Techdirt is one of many who have picked up this story about a copyright battle that’s brewing in a Maryland school district over who owns work done by teachers—and students—during school time.
The Prince George district is trying to pass a policy that would give it ownership over all materials that teachers create for use in the classroom—and over all work that students produce as a consequence. There are a number of things which are wrong with this theory. Firstly, as this write-up in The Washington Post points out:
“It’s not unusual for a company to hold the rights to an employee’s work, copyright policy experts said. But the Prince George’s policy goes a step further by saying that work created for the school by employees during their own time and using their own materials is the school system’s property.”
I think that the nature of the job one is hired for is also a relevant issue. In my days as a freelance copywriter, it was of course understood that any writing I produced was work-for-hire. But my contract as a teacher is solely for that—to be a teacher. My principal is free to set some parameters on that, and she has done so—she takes a cut of the for-profit enrichment program I run after school, and any teacher who wants to tutor or babysit on the side has to run it by her first. But we are neither contracted nor are we paid for curriculum development, so there would be no grounds for her to claim any ownership of such projects if her staff were so inclined. She pays for us to purchase resources to use in the classroom. None of us need to make our own in order to do our jobs. So if I want to mess around on my own time and put together a little booklet or two, why would she have a stake in that?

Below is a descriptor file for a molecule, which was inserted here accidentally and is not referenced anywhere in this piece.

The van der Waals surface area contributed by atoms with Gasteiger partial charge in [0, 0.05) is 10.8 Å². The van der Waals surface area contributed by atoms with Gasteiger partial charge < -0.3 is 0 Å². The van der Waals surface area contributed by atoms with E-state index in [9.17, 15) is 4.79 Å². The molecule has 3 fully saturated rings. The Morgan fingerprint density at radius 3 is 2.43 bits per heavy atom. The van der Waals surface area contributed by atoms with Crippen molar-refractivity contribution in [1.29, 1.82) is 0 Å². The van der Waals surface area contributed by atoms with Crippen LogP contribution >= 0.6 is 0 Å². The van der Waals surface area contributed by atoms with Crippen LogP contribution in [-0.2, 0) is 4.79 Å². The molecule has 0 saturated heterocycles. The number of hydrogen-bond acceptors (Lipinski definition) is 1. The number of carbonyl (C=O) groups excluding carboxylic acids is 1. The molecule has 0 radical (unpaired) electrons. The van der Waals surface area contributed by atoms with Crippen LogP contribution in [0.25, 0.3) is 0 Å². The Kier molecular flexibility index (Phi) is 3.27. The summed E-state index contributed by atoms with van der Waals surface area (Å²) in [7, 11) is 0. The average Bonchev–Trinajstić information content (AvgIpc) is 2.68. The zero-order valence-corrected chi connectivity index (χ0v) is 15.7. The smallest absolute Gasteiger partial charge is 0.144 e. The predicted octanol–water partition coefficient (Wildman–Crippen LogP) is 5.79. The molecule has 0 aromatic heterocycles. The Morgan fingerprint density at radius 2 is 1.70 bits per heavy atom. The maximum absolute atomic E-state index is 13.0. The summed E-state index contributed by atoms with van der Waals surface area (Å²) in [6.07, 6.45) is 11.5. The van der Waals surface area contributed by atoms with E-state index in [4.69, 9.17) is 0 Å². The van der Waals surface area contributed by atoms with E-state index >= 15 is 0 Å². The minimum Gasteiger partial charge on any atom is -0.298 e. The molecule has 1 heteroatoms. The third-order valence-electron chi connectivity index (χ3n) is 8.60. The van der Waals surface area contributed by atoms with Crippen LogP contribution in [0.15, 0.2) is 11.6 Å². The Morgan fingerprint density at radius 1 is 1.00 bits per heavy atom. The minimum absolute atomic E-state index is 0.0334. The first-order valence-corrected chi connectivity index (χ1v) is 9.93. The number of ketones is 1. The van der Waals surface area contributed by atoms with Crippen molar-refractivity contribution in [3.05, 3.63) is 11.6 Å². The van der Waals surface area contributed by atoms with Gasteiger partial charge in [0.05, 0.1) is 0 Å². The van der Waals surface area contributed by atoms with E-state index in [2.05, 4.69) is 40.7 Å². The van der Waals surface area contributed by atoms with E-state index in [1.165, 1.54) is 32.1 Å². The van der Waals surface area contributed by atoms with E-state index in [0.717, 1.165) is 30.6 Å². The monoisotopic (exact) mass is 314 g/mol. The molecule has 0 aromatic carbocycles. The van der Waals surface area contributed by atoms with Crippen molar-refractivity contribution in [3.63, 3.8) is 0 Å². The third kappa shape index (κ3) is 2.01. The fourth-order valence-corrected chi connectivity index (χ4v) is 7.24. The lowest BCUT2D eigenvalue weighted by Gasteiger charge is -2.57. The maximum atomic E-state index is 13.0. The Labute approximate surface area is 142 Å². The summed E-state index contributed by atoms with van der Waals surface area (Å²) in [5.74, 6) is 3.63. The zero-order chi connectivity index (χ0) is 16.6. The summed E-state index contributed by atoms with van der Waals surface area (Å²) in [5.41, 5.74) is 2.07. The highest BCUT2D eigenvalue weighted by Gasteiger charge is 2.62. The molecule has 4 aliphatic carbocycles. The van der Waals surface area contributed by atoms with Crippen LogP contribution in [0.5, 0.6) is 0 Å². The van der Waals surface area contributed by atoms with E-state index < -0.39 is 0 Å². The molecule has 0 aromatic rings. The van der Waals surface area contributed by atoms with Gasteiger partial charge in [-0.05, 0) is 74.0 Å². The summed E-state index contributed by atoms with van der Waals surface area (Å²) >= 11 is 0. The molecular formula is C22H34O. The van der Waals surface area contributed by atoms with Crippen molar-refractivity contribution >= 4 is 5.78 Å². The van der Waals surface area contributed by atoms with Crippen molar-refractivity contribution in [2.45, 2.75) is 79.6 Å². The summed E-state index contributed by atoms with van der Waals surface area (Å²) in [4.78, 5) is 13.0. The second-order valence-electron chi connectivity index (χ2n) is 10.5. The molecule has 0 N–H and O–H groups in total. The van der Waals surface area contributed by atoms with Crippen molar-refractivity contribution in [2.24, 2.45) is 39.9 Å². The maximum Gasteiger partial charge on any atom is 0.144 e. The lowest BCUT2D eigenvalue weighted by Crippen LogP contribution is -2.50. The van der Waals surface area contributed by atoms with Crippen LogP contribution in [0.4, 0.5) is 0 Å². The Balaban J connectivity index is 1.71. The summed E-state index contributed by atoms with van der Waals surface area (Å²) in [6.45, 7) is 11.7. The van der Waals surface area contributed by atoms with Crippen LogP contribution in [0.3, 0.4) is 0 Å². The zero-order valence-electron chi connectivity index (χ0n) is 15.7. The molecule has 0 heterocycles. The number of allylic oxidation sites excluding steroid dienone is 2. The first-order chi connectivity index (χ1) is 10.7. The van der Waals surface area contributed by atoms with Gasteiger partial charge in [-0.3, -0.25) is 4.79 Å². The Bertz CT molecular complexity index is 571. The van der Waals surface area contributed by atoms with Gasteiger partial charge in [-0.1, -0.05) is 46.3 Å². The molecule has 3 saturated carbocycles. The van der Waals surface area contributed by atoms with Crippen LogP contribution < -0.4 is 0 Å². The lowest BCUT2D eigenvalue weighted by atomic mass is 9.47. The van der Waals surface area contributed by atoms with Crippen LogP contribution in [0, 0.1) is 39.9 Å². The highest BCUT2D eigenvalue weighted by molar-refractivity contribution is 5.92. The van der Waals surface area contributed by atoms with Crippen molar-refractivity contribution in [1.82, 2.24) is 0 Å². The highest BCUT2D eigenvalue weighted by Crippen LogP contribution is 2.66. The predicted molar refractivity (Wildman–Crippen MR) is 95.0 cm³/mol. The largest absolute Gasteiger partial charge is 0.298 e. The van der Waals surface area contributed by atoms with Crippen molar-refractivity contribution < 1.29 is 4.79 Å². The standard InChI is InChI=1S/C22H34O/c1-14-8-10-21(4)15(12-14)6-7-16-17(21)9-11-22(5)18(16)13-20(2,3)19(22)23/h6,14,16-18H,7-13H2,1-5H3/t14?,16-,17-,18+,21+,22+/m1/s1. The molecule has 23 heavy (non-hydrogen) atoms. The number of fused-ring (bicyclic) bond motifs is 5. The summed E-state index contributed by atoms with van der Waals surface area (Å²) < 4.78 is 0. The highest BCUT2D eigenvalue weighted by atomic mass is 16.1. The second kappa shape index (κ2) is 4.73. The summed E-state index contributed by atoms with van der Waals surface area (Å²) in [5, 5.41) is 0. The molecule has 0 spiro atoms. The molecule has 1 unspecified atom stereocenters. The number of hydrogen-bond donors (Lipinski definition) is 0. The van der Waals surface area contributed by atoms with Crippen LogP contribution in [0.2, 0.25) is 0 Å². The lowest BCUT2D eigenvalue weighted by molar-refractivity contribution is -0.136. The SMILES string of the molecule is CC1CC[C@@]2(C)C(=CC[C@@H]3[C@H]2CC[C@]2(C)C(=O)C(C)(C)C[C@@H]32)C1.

And including the work of students in this policy is downright bizarre. Here in Canada, the government puts out a resource package every year to help teachers teach about veterans and Remembrance Day, and one year, one of the activities involved designing a bookmark for a contest. If one of our students had participated in this lesson as part of their educational program at school, and won the contest, should the school have had the right to knock on that student’s door and ask for a cut?
If I make something useful and want to share it with another teacher, I should be allowed to do that. If a child produces artwork in my class, they should be able to do with it as they please. For the sake of ‘protecting’ someone’s ‘rights’ in that one-in-a-million situation where someone really might strike it big, they are proposing to kill the rights of hundreds of thousands of others, including innocent kids. How is that a win?
And, legality notwithstanding, the Techdirt write-up points out that this policy might be teaching our children an unintended lesson. As author Mike Masnick writes, “This is a public school system, a place in which knowledge is supposed to be shared for the sake of learning. And the lesson they’re sending is that information is to be hoarded by powerful entities for the sake of profits. Shameful.”